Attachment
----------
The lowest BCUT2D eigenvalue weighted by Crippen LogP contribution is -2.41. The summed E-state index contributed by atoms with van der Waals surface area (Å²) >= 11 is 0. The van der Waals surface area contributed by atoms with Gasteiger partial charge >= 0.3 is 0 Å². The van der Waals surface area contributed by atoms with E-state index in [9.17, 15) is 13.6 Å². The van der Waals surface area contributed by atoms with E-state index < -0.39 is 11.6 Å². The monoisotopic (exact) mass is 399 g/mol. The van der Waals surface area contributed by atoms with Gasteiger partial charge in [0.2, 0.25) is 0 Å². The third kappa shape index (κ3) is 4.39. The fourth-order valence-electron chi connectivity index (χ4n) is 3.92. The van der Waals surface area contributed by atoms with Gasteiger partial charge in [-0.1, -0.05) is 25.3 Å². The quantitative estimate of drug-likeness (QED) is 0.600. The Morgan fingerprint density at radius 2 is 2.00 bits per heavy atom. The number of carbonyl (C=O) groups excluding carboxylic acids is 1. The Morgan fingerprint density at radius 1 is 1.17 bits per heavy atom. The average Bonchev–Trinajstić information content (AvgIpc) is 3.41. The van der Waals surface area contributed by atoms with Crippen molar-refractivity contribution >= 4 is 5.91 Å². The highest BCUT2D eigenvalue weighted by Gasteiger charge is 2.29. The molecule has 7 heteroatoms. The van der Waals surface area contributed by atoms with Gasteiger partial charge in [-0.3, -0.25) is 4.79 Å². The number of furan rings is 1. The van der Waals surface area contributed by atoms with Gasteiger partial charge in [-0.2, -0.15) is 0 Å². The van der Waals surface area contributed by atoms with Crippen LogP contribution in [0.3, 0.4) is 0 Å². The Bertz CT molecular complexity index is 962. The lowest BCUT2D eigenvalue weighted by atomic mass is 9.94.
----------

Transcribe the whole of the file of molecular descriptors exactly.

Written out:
The lowest BCUT2D eigenvalue weighted by Crippen LogP contribution is -2.41. The summed E-state index contributed by atoms with van der Waals surface area (Å²) >= 11 is 0. The van der Waals surface area contributed by atoms with Gasteiger partial charge >= 0.3 is 0 Å². The van der Waals surface area contributed by atoms with E-state index in [9.17, 15) is 13.6 Å². The van der Waals surface area contributed by atoms with E-state index < -0.39 is 11.6 Å². The monoisotopic (exact) mass is 399 g/mol. The van der Waals surface area contributed by atoms with Gasteiger partial charge in [0.2, 0.25) is 0 Å². The third kappa shape index (κ3) is 4.39. The fourth-order valence-electron chi connectivity index (χ4n) is 3.92. The van der Waals surface area contributed by atoms with Gasteiger partial charge in [-0.1, -0.05) is 25.3 Å². The quantitative estimate of drug-likeness (QED) is 0.600. The Morgan fingerprint density at radius 2 is 2.00 bits per heavy atom. The number of carbonyl (C=O) groups excluding carboxylic acids is 1. The Morgan fingerprint density at radius 1 is 1.17 bits per heavy atom. The average Bonchev–Trinajstić information content (AvgIpc) is 3.41. The van der Waals surface area contributed by atoms with Crippen molar-refractivity contribution >= 4 is 5.91 Å². The highest BCUT2D eigenvalue weighted by Gasteiger charge is 2.29. The molecule has 7 heteroatoms. The van der Waals surface area contributed by atoms with Gasteiger partial charge in [-0.3, -0.25) is 4.79 Å². The number of furan rings is 1. The van der Waals surface area contributed by atoms with Gasteiger partial charge in [-0.2, -0.15) is 0 Å². The van der Waals surface area contributed by atoms with Crippen LogP contribution in [0.3, 0.4) is 0 Å². The Bertz CT molecular complexity index is 962. The lowest BCUT2D eigenvalue weighted by atomic mass is 9.94.